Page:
or particularly large subdural
hematomas as defined by
bleeding hematomas greater than
one centimeter in thickness.
If these findings are present,
consider calling a neurosurgical
colleague for surgical
decompression of the hematoma.
Of course if the patient doesn’t have
any of these significant findings,
then our job as trauma surgeons
is to prevent secondary injury.
What does it mean to
prevent secondary injury?
With any trauma, just like when you bang
your knee, some swelling is bound to happen.
We want to decrease swelling and also prevent
ischemia or low perfusion of your brain.
Let’s move on and discuss
Once again, epidural hematomas are
associated with high impact to the skull.
Unlike subdurals which are
associated with bridging veins,
the epidurals are associated
with middle meningeal artery.
In a clinical scenario, this often
describe classic lucid interval
where the patient immediately following
the trauma may actually be lucid
and after about 30 minutes to an
hour has a second comatose episode.
I caution the viewer though
that the classic lucid
interval is much more disgusting
and seen in real life.
And seen on this CAT scan, you
notice that the lenticular
shape or biconvex shape which
is limited by the suture line.
How do we manage an
Most epidural hematomas, unlike subdural
hematomas, require a surgical decompression.
If a clinical scenario is
presented to you where a
patient sustains high
velocity or a high-impact
brain trauma and they
demonstrate a lucid interval,
I encourage you to hold
epidural hematomas high on your
differential list and a list
of surgical decompression.
Once again, like any
traumatic brain injury,
we want to try to prevent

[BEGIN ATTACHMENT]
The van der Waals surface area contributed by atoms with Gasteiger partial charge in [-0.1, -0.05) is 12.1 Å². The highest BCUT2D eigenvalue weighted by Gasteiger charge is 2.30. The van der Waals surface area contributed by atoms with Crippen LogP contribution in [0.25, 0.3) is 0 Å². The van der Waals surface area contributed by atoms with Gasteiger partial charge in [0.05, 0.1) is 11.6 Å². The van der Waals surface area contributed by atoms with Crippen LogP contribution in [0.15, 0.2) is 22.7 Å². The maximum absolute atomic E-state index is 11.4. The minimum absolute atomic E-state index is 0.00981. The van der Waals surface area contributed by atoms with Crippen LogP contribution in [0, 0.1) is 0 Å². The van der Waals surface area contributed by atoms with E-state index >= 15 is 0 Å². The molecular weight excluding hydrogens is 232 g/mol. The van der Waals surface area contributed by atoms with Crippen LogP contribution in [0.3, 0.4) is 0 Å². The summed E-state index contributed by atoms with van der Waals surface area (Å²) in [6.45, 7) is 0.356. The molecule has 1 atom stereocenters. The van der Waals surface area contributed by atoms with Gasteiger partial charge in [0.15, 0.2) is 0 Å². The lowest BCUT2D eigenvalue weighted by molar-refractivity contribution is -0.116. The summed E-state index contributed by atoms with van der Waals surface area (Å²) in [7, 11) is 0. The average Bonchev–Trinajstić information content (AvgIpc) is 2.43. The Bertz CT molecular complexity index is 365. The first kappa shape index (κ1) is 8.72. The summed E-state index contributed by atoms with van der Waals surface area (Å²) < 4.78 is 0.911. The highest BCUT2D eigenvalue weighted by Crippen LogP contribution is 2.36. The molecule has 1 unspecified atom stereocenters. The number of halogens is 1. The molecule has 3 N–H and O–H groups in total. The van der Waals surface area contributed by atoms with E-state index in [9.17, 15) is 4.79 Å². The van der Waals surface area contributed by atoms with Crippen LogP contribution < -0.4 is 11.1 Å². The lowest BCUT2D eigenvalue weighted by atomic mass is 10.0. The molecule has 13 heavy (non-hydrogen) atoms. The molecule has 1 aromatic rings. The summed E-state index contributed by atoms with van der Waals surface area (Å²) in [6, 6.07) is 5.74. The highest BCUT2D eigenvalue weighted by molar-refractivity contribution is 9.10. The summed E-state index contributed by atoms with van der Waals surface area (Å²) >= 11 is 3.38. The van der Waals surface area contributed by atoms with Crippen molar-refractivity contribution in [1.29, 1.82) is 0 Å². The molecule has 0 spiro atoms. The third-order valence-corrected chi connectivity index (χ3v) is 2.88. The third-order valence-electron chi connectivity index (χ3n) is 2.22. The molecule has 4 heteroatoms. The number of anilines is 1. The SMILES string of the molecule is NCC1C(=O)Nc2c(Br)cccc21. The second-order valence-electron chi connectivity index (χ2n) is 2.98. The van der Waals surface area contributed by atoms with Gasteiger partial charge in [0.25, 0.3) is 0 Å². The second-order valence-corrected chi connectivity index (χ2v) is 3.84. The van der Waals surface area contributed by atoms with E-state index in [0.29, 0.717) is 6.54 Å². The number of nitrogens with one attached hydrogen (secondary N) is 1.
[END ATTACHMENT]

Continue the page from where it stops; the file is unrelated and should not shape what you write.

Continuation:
Let’s discuss skull fractures.
Once again, skull fractures
are associated with
high-impact mechanisms such
as an assault with a weapon.
It’s a classic scenario to
have a patient undergo assault
with a bat or a metal instrument
direct blow to the head.
Remember that skull fractures are often
associated with cervical spine injuries.
This likely has to be dissociation
due to the high impact injury.
Some very important
classic signs include the
raccoon’s eyes which is a
bruising around the eyes.
Remember, raccoon eyes and battle’s signs
are signs of a basilar skull fracture.
Battle’s sign is bruising
around the mastoid process.
Just to review, raccoon’s eyes is
bleeding or bruising around the eyes
and battle’s sign is bruising of the
mastoid process just behind the ear.
And depending on the severity, the patient
can have a CSF, cerebrospinal fluid leak.
Most skull fractures
are largely managed
couple of caveat exists.
depression of the skull.
This may require
elevation of the skull.
And most importantly,
an open skull fracture
exploration and elevation.
Earlier, I mentioned that one
of the clinical signs to
evaluate the patient for is
intracranial pressure monitoring
and to try to prevent intracranial
hypertension for high ICPs.
A very useful and practical equation to
remember is the cerebral perfusion pressure.
The cerebral perfusion pressure is a
difference between the mean arterial pressure.
That’s the systemic circulation
minus the intracranial pressure.
Again, the cerebral
perfusion pressure is a
difference between your
MAPs and your ICPs.
In severe TBI patients where their GCS
is less than 9 were considered comatose.
Intracranial pressure monitoring may help
with diagnosis of further deterioration.
patients will not likely
participate in your
Patients in whom we cannot
follow the examination,
for example, a comatose patient
or one who is on severe sedation
or anesthesia may also require